The Hawaiian Monk Seal is one of the rarest marine mammals in the world. It is epidemic to Hawaii and is one of the two remaining species in the "true seal" family.
Adult Hawaiian Monk Seals have silvery-grey colored backs with lighter creamy coloration on their underside. The back of these mammals may become darker with age, especially in males. Adult females are generally larger than males.
These seals undergo a complete molt each year, typically between April and December. The seals shed all of their hair and a layer of skin within approximately 7-10 days and generally remain on shore the majority of the time.
Adults have a body length of 2.1-2.3 m (7-7.5 ft) and their weight is 170-205 kg (375-450 lbs). Pups are jet black, and weigh 16 kg (35 lbs). They are 1 m (3 ft) at birth.
Monk seals haul out to rest or sleep, pup, and molt and should not be disturbed.
Hawaiian Monk Seals eat reef fish, squid, octopus, and crustaceans.
Females typically mature between 5-6 years of age, and it is unknown when males mature.
Mating takes place in the water. To mate, males bite the back of females while mating and can rip skin and blubber.
Females tend not to give birth on beaches where there is much human activity. The gestation period is 10-11 months. Births can occur during any month, but most pups are born between late March and early April.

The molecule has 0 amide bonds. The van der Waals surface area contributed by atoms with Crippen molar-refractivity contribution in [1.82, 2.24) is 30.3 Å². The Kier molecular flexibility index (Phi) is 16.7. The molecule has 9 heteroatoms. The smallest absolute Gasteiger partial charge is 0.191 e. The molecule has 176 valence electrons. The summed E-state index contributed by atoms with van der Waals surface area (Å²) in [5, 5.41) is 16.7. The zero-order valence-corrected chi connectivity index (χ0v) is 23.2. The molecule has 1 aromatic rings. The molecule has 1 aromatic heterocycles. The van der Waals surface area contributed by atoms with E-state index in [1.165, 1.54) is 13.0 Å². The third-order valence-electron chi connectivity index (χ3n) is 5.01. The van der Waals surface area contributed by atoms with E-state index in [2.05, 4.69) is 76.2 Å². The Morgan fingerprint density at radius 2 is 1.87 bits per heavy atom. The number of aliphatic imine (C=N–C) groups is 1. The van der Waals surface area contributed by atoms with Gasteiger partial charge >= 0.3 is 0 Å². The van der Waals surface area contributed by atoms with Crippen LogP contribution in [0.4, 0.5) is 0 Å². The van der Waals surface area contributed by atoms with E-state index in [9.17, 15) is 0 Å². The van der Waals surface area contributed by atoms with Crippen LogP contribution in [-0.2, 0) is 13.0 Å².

Females nurse their pups for approximately 5-6 weeks. Seal milk is very rich, which allows pups to gain weight rapidly. Pups can quadruple more than their initial weight before weaning. The mother seal loses a tremendous amount of weight while nursing.
They can live for 25-30 years.
Hawaiian Monk Seals are endemic to the Hawaiian archipelago and found mostly in the Northwestern Hawaiian Islands, although sightings reported from the main Hawaiian Islands are increasing. Less than 1,200 seals are scattered throughout the entire archipelago.
Most seals remain at their birth place for life, but there is some inter-atoll movement.
This seal is endangered and its population is decreasing. Primary natural factors affecting monk seal recovery include predation by sharks, aggression by adult male monk seals, and reduction of habitat and prey linked with environmental change. Entanglement in marine debris such as fishing nets and lines and plastic rings are other sources of monk seal death.
- The Hawaiian name for the Hawaiian Monk Seal is ʻIlio-holo-i-ka-uaua.
- Hawaiian Monk Seals inhabit tropical waters, unlike most seals who inhabit frigid waters.
- Hawaiian Monk Seal by U.S. Fish & Wildlife Service.
- Hawaiian Monk Seal by National Geographic.